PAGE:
Pete Mockaitis
How about a favorite tool?

Karen Wickre
A favorite tool. If you could see my phone – immediately I go to the phone as opposed to my hardware drawer.

I think for me something like WhatsApp provides a lot of interesting utility when I travel overseas. As you know, it’s not as – hardly used in the US, but it has given me such utility in places where everyone uses it and where it’s very easy to either talk by voice or text people and reach them instantly. I had never heard about it until Facebook bought it. I use it with my non-US friends. It’s an intriguing tool I wouldn’t have thought of.

Pete Mockaitis
And a favorite habit?

Karen Wickre
Favorite habit. Now I must ask you how you define habit.

Pete Mockaitis
Oh, it’s something that you do regularly that helps you to be awesome at your job. Common answers include exercise, meditation, visualization. Those are the ones that kind of frequently – reading, journaling. Sometimes it gets super specific, so it’s always fun to learn.

Karen Wickre
Yeah. Well, for me it is art museums. Whatever city I’m in, I make an effort to go to an art museum. Some cities I always go to my favorites. I don’t – sometimes, I’ll look at a big show, but other times I want to be through the quiet rooms that are not crowded or go at an off time and just stop and look and see what grabs me, see what speaks to me. I find that very restorative.

Pete Mockaitis
Tell me, when you’re teaching this stuff, is there a particular nugget, a thing that you share that seems to connect and get retweeted and sort of frequently mentioned back to you?

Karen Wickre
I’m just at the start of talking about this in relation to the book, so I would say I may not have a – I don’t know if I have a full set yet, but one thing that people seem to pick up on – in the book I talk about there is a value to small talk.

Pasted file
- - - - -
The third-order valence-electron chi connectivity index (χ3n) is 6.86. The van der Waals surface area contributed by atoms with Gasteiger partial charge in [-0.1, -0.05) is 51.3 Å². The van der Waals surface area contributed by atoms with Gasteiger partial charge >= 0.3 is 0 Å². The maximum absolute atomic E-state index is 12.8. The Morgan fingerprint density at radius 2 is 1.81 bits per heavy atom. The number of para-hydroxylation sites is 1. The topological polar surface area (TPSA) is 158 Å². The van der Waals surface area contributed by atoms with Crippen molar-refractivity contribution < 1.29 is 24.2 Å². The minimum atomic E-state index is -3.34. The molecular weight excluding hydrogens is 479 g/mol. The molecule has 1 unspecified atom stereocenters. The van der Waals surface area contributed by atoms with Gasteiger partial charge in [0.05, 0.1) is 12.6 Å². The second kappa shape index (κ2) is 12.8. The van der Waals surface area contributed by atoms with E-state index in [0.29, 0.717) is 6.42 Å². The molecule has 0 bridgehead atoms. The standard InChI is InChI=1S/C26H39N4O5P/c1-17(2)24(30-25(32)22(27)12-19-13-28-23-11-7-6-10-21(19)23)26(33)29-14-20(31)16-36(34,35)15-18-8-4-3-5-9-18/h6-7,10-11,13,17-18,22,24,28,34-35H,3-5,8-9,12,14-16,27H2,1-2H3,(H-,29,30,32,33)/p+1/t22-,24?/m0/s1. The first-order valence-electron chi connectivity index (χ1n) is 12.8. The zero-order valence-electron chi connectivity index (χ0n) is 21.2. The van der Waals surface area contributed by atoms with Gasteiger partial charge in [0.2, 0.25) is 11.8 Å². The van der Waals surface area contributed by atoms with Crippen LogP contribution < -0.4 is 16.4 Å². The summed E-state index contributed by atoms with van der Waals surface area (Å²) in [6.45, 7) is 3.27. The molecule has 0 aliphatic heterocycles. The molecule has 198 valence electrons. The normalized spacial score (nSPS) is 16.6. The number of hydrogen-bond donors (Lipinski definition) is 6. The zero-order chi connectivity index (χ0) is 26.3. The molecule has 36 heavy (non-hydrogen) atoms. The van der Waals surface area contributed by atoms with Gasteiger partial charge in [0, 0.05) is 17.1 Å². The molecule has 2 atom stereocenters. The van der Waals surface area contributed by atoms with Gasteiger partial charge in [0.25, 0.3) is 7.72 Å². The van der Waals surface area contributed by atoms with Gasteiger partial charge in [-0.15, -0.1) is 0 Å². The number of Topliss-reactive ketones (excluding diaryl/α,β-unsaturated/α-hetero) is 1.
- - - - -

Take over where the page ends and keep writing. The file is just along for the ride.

I’m not by nature a small talk fan, but when I talk about the utility of it for sort of breaking the ice and making people feel comfortable and included, a little bit what I said here earlier about conversation starters, people seem taken by that because here again I think we all say we don’t like small talk, but in fact there are times that it’s a great value.

Pete Mockaitis
If folks want to learn more or get in touch, where would you point them?

Karen Wickre
My own – I’m very active on Twitter. I guess that’s the first place. My handle is KVox, V-O-X, V as in Victor, KVOX. I have my own website, which is just my name, KarenWickre.com. Then of course there’s the book itself, which is available in all the usual spots where books are sold or will be on November 27th.

Pete Mockaitis
All right. Do you have a favorite call to action you’d issue to folks here seeking to be awesome at their jobs?

Karen Wickre
I would say curiosity. Being curious about – it’s sometimes a hard thing to fight against the routine and the tasks in front of you and the silos that we’re often in. I would say fight that to the extent you can to be curious.

How did something get to be that way?  Why are we doing it this way? What are people doing in other teams? What else is going on that I don’t know about around the company? That can really benefit your current job, but also kind of shake up your thinking and make the whole scene a lot richer for you.

Pete Mockaitis
Beautiful. Well, Karen, thanks so much for taking this time. I wish you tons of luck with the book and all you’re up to.

Karen Wickre
Oh, thank you so much, Pete. I enjoyed it.